The 5 November 2007 meeting at the White House had overcome the rift, with the U.S. clearly giving in to Turkish requests for permission to go after the PKK in Iraqi territory, probably in return for undisclosed commitments on the part of the Turkish government regarding Afghanistan and/or Iraq and/or energy transport routes (read the isolation of Russia). However, the rapprochement between the two countries may turn out to be extremely short-lived. Given the immense humiliation and anger now felt by the population in Turkey, it is impossible for this turn of events not to inflict damage on U.S.-Turkey relations. Both sides of course flatly deny that the Turkish decision to withdraw had anything to do with U.S. pressure. But not a single soul in Turkey is prepared to believe these pious incantations. So damage there must be. Only time will tell whether the geniuses of crisis management on both sides wil be able to contain the damage.
The aims of the Turkish military incursion were never stated clearly. This led to exaggerated expectations on the part of Turkish public opinion that the PKK was going to be dealt a serious, if not final, blow. Jingoistic media discourse of the “Objective Kandil” kind further reinforced these unrealistic expectations. This explains the bitter disappointment felt by the Turkish public at large, poisoned as it has been by chauvinistic propaganda toward the Kurds for years now (on the Kurdish question and the rights of Kurds, including self-determination, see Bullet No. 68). It would not be realistic to think that the Turkish army had really set its eyes on dealing the PKK a definitive blow. The top brass, after all, has repeatedly made clear over time that military incursion into Iraq will not finish off the PKK, which by most estimates has a total of around five thousand guerrillas inside Turkey and over the border in Iraq.
Whatever the targets originally set, the Turkish army cannot be said to have achieved any serious military results in this week-long incursion. Official army figures for PKK casualties stands at around 230, while admitted army casualties amount to a mere 27. The PKK, for its part, claims that Turkish casualties rise to 125 and its own loss is only in the tens. No matter where the truth lies regarding this aspect of the matter, the fact that the Turkish military totally failed in achieveing its own targets is clearly proved by the case of the Zab base of the PKK. For days the Turkish army fought a battle with guerrilla forces around this critically important base. It was unable to conquer it and evict the PKK. In the light of this, it sounds surreal for the Turkish general staff to declare in an official statement that the withdrawal decision was taken because the military aims of the operation had been fulfilled.
Why, one is tempted to ask, did the Turkish army battle the guerrilla forces for days in Zab if the taking of that base was not among the aims of the operation? Or conversely, if the taking of the Zab base was so important, why was it that the army suddenly folded and left? The fact that a Turkish helicopter was felled by the guerrillas and many rank officers lost their lives are further evidence of the military fiasco suffered by the Turkish army. It was a fiasco not because the Turkish army was defeated by the PKK, but because there was a stalemate. Given the overwhelming striking power of the Turkish military, second in the Middle East to that of Israel alone, this can only be seen as a failure, and so it will be perceived by the masses in Turkey. The prestige of the Turkish military, an institution much revered and feared, is probably at its lowest ever. This episode bears marked resemblance to the historic defeat suffered by Israel in its attempted invasion of Lebanon in the summer of 2006. (Ironically, Turkey is one of the countries that had sent troops to Lebanon in the wake of that episode to help Israel save face!)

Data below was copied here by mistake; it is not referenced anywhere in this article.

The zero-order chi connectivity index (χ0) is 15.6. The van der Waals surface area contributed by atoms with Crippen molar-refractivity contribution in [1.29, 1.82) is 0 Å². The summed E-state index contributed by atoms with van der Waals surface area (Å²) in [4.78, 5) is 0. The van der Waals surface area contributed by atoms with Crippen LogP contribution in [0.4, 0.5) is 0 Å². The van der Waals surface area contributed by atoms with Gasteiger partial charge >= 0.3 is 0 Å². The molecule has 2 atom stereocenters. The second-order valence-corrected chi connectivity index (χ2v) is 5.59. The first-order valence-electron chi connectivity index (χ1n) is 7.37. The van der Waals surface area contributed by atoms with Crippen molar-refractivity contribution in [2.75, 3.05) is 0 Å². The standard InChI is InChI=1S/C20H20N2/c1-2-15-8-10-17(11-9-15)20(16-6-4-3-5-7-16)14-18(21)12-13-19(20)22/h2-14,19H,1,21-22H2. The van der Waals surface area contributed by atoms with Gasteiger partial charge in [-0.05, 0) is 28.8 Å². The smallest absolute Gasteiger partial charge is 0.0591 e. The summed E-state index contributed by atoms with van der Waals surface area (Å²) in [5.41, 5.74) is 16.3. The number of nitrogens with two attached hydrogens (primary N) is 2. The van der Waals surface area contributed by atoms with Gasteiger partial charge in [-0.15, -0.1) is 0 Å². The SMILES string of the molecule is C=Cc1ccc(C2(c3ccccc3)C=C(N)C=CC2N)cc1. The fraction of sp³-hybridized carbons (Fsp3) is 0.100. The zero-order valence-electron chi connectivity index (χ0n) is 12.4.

Mounting Political Tensions
Turkey is now entering a very delicate phase. All the contradictions that have marked Turkish social and political life in the recent period are now coming to a head. Alongside the tension deriving from the Kurdish question there is the pressure of the U.S. on Turkey to get involved in its permanent war in the Middle East and Eurasia. The conflict between the two wings of the Turkish bourgeoisie, the pro-Western-secularist and the semi-Islamist, a conflict that had been dormant under the impact of the centrality of the Kurdish question, has again broken out into the open with the initiative of the government to lift the ban on the wearing of the headscarf by university students. And, for the first time in longer than a decade, workers’ struggles seem to be rising, albeit timidly, as a major economic crisis in the world economy appears to be developing and one that will surely hit Turkey as well.
Last year was marked by the serious tension in Turkey due to the prospect of the election of a major leader of the pro-Islamic government party as president, a process interrupted by a military pronunciamiento but finally consummated after the electoral victory of the government party. An explosive year seems promised again for Turkey, next to which the tensions of 2007 will look pale. •